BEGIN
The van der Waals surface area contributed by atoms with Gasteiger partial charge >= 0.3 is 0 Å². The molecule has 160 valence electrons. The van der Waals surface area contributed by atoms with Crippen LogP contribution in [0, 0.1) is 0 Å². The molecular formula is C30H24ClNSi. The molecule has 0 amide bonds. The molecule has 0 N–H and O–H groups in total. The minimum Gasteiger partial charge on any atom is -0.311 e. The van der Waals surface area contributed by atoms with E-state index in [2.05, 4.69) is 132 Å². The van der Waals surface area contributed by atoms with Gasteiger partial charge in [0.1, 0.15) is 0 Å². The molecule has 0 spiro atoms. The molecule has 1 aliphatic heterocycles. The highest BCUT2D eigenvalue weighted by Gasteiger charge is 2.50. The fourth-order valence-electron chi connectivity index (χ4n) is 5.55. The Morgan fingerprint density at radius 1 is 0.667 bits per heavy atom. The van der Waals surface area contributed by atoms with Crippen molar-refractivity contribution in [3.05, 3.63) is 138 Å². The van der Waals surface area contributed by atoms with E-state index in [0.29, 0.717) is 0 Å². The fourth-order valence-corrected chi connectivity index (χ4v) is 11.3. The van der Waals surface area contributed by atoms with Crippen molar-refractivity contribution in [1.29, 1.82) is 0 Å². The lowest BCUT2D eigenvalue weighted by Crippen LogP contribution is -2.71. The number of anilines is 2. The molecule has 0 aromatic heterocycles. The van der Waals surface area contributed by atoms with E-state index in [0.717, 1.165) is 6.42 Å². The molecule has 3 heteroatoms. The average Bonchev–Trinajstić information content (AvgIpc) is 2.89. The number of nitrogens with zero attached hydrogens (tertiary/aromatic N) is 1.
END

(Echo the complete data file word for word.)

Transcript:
The van der Waals surface area contributed by atoms with Gasteiger partial charge >= 0.3 is 0 Å². The molecule has 160 valence electrons. The van der Waals surface area contributed by atoms with Crippen LogP contribution in [0, 0.1) is 0 Å². The molecular formula is C30H24ClNSi. The molecule has 0 amide bonds. The molecule has 0 N–H and O–H groups in total. The minimum Gasteiger partial charge on any atom is -0.311 e. The van der Waals surface area contributed by atoms with E-state index in [2.05, 4.69) is 132 Å². The van der Waals surface area contributed by atoms with Gasteiger partial charge in [0.1, 0.15) is 0 Å². The molecule has 0 spiro atoms. The molecule has 1 aliphatic heterocycles. The highest BCUT2D eigenvalue weighted by Gasteiger charge is 2.50. The fourth-order valence-electron chi connectivity index (χ4n) is 5.55. The Morgan fingerprint density at radius 1 is 0.667 bits per heavy atom. The van der Waals surface area contributed by atoms with Crippen molar-refractivity contribution in [3.05, 3.63) is 138 Å². The van der Waals surface area contributed by atoms with E-state index in [0.29, 0.717) is 0 Å². The fourth-order valence-corrected chi connectivity index (χ4v) is 11.3. The van der Waals surface area contributed by atoms with Crippen molar-refractivity contribution in [1.29, 1.82) is 0 Å². The lowest BCUT2D eigenvalue weighted by Crippen LogP contribution is -2.71. The number of anilines is 2. The molecule has 0 aromatic heterocycles. The van der Waals surface area contributed by atoms with E-state index in [0.717, 1.165) is 6.42 Å². The molecule has 3 heteroatoms. The average Bonchev–Trinajstić information content (AvgIpc) is 2.89. The number of nitrogens with zero attached hydrogens (tertiary/aromatic N) is 1.